On a warm day in January, we stop by 100 Acres at Newfields with the kids. If you’re not from the Indy area, Newfields is the campus that contains the Indianapolis Museum of Art. 100 Acres is part nature preserve, part modern art gallery.
The best part of visiting 100 Acres at Newfields (to a parent) is that kids are welcome to interact with the art. My kids definitely take full advantage of that!
Enjoy the warm winter weather vibe! What’s your favorite part of 100 Acres at Newfields? Leave a comment below.
If you want to get out of winter all together, check out these photos from the Indiana Dunes from last summer. The post features the state park, which is now surrounded by the nation’s newest national park!
This week we visit Newfields Winterlights in Indianapolis, now in its second year. With over 1.5 million lights, this is THE light display to see. Newfields is the Indianapolis Museum of Art and the surrounding grounds.
In this post I talk about photographing in the difficult lighting conditions we encounter at this time of year.
Winterlights Before Sundown
When you think of light displays, you probably think of nighttime. However, if you wait until total darkness to start shooting, you miss out on some great opportunities.
The above photo shows the Lilly House during Newfields Winterlights. This image is made after sunset, during what’s known as the “blue hour”. A couple benefits of having the ambient light left in the sky in this photo is that it throws some additional light on the primary subject (the house) and it adds some subtle color and texture to the sky.
Let Lights Stand Out After Dark
Once it gets completely dark outside, I like to take the opposite approach I talk about in the last section. I embrace the contrast of the lights against the darkness. In the photo above I found a line of sight where I have lights filling the frame at varying distances from the camera.
Bokeh, Bokeh, Bokeh
For the uninitiated, bokeh is the visual quality of the out-of-focus areas of a photo. People often ask how to achieve that “blurry background” (see photo below), but bokeh can occur in the foreground as well (see above photo).
People often assume that you need an expensive lens for this, but that’s not exactly true. The two most important factors are a lens with a wide aperture (f/1.4, 2 or 2.8) and the distances between the camera, the subject and the background. The foreground should be close to the camera and the background should be a good distance away.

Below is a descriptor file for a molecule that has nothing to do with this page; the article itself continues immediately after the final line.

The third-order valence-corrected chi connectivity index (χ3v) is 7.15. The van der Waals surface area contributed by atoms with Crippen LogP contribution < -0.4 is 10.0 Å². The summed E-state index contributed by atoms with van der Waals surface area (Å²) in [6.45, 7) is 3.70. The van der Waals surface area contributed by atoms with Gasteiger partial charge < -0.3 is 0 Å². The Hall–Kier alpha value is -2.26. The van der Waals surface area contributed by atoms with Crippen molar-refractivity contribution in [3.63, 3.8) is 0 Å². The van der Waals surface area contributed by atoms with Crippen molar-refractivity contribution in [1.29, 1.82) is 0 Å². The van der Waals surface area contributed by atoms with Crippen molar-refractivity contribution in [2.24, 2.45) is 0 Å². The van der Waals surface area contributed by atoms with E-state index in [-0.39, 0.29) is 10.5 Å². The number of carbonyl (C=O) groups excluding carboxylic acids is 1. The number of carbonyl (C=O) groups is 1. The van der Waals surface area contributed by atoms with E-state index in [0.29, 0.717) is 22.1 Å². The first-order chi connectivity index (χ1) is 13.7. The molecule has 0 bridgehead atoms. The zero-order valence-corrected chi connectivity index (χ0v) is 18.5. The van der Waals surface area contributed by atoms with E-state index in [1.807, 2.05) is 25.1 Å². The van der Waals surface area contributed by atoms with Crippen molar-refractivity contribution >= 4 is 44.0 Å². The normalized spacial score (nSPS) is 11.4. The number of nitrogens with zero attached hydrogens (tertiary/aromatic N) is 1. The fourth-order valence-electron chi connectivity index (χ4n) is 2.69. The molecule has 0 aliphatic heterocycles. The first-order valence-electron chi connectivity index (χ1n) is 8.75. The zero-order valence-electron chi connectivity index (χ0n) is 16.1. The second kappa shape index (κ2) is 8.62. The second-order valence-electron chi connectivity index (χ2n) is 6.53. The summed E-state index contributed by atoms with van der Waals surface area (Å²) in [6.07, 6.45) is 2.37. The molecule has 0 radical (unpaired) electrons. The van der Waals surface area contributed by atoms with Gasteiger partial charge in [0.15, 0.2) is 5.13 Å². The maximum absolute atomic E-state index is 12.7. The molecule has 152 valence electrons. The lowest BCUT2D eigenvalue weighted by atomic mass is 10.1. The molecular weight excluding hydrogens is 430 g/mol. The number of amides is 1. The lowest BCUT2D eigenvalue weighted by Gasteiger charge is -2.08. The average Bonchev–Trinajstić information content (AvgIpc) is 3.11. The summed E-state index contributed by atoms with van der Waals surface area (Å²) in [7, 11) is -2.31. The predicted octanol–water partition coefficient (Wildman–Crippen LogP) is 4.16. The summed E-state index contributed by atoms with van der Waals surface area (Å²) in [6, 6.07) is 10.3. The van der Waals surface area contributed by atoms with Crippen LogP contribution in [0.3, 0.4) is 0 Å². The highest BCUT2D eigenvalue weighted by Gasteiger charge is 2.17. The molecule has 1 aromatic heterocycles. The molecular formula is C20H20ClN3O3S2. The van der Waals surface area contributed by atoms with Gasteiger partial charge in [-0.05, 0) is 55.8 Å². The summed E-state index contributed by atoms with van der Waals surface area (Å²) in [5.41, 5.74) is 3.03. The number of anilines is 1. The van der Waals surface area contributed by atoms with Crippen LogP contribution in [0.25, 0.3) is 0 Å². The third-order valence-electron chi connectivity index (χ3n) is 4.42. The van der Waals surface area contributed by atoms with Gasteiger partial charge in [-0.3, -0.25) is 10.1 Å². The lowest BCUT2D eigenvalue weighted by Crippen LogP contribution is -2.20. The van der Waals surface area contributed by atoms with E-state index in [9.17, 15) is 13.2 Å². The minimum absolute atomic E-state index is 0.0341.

For the image below, I am standing a few feet from the subject, shooting at a low aperture (f/1.4). As a result the background has a nice blur. For the above image I am standing just a couple feet from the lights in the foreground. My focus is on the tree in the background that is about 50 yards away, again shooting at a low aperture (f/2.8). A telephoto lens heightens this affect. For the image above, I’m using a 70-200mm lens at 200mm.
The image below, inside the Lilly House at Newfields Winterlights, shows how you can use both a foreground AND background blur in the same photograph. This image is shot with a 24mm lens at f/1.4.
Underexpose Holiday Lights
I typically underexpose images with holiday lights. That means I make the images darker than what the light meter recommends, so the image appears somewhat dark on the camera screen. If you go the opposite direction, you risk the lights being overexposed. When that happens, you lose the subtle detail in the lights and you can’t get them back. Sometimes overexposure is an interesting affect with holiday lights, but it’s better to do it purposefully.
Embrace the darkness of interior spaces. Expose for the brightest point and underexpose at that. Don’t use flash! Tape it shut if you have to. Flash will kill all the subtlety of warm winter lighting.
If all you have is a lens with a high minimum aperture (~f/4 or higher), well, I suppose your best bet is just shoot at a high ISO (1600, 3200) and see how it goes. If you have just a little bit of money to spend, there are a few options of lenses you can get to make low light photography easier.
Winterlights is the newest of the major holiday attractions in the Indianapolis area. A part of the 152-acre Indianapolis Museum of Art campus, recently rebranded as Newfields, the event features more than a million lights, winter treats and displays set to holiday music. The family and I decided to check it out this week and we highly recommend a visit!
Pro tip: Arrive just before sunset. The colors of twilight in the sky behind the lights is a nice bonus, and night falls within half an hour, so you get the full effect of lights at night, too.